Like samples incapable of super-resolution readout (for example, the samples having Au and Ag layers shown in FIG. 13), in the inventive samples capable of super-resolution readout, the reflectance is not affected by the readout power. These results suggest that unlike the prior art super-resolution media in which optical apertures are formed by the heat mode or photon mode, the present invention adopts the super-resolution readout mechanism which does not utilize a reflectance change by a temperature or light intensity change.

It is noted that a phase change material layer can also be utilized herein as the functional layer as will be described later. Whether it is amorphous or crystalline, the phase change material layer which can be utilized herein as the functional layer enables super-resolution readout upon irradiation of reading light which does not change its complex index of refraction.

In order to examine the thermal effect on a reflectance change, a further experiment was made. In this experiment, a test sample was fabricated by forming a tungsten (W) layer of 15 nm thick or a tungsten layer of 100 nm thick on a substrate in the form of a slide glass of 1.2 mm thick by sputtering. The temperature dependency of the reflectance of the tungsten layer was observed under a heating microscope. The sample was heated at a ramp rate of 30 C./min and measured for reflectance at a wavelength of 635 nm. In FIG. 14, the dependency of reflectance on temperature is shown over the temperature range of 100 to 400 C. It is seen from FIG. 14 that for both the samples, no substantial change of reflectance was observed during heating up to 400 C. These results are in good agreement with the results of FIGS. 10 to 13.

For the sample having a tungsten layer of 15 na thick as the layer 10, FIG. 15 shows the C/N ratio thereof measured while changing the readout power Pr in the range of 1 to 5 mW and the linear velocity LV in the range of 3 to 11 m/s. The C/N was measured on a pit row with a pit length of 250 nm, using the same optical disc tester as above. It is seen from FIG. 15 that no substantial dependency of C/N on linear velocity is observed. That is, within the linear velocity range tested herein, the performance relating to super-resolution readout is not substantially affected by the linear velocity. Therefore, within this linear velocity range, there is no need to control the readout power even when the linear velocity is changed. A free choice of the linear velocity within such a wide range has never been accomplished by prior art super-resolution media whether they are of the heat mode or the photon mode. Although only the results of the sample having a tungsten layer of 15 nm thick are shown in FIG. 15, no substantial dependency of C/N on linear velocity was observed over such a wide linear velocity range for all those samples capable of super-resolution readout among the above samples.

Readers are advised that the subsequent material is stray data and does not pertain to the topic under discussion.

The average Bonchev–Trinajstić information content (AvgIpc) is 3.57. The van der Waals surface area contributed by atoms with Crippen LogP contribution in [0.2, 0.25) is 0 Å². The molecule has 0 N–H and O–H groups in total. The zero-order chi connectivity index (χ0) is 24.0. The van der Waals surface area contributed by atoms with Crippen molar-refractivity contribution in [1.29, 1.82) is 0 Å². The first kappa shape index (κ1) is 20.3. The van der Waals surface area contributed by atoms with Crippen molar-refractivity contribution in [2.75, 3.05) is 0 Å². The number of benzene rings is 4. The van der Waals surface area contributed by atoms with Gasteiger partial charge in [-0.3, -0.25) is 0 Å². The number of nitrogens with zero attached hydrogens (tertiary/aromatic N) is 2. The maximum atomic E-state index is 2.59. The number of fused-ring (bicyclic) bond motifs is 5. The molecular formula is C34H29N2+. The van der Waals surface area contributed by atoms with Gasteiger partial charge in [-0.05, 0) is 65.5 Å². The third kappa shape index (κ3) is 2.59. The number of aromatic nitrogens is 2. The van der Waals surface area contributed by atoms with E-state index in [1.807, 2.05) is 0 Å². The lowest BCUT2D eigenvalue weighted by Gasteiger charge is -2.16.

It is noted that each of the above samples was confirmed to be capable of super-resolution readout when C/N was measured along a pit row with a pit length of 250 nm and a pit row with a pit length of 300 nm using reading light having a wavelength of 780 nm.

Further, a sample having the layer 10 made of a tungsten-molybdenum (WMo) alloy having a thickness of 15 nm was measured for C/N along a pit row with a pit length of 250 nm using the same optical disc tester as above at a linear velocity of 11 m/s. The results are shown in FIG. 16. It is seen from FIG. 16 that super-resolution readout is also possible when an alloy is used.

Still further, a sample having the layer 10 formed of an amorphous Tb19.5Fe70.5Co7Cr3 (atomic ratio) alloy by sputtering to a thickness of 15 nm was measured for C/N along a pit row with a pit length of 250 nm using the same optical disc tester as above at a linear velocity of 11 m/s. It is noted that although the layer of the alloy having the above composition can be used as a magneto-optical recording layer, it is used herein as a reflective layer in a read only disc sample. In FIG. 35, the intensity of reflected light is plotted as a function of the readout power Pr. In FIG. 36. C/N is plotted as a funciton of the readout power Pr. It is seen from FIG. 35 that in this sample too, the reflected light intensity changes in linear proportion to the readout power. It is also seen from FIG. 36 that super-resolution readout is possible in this sample too, and the layer 10 of magneto-optical recording material serves as the functional layer in the present invention.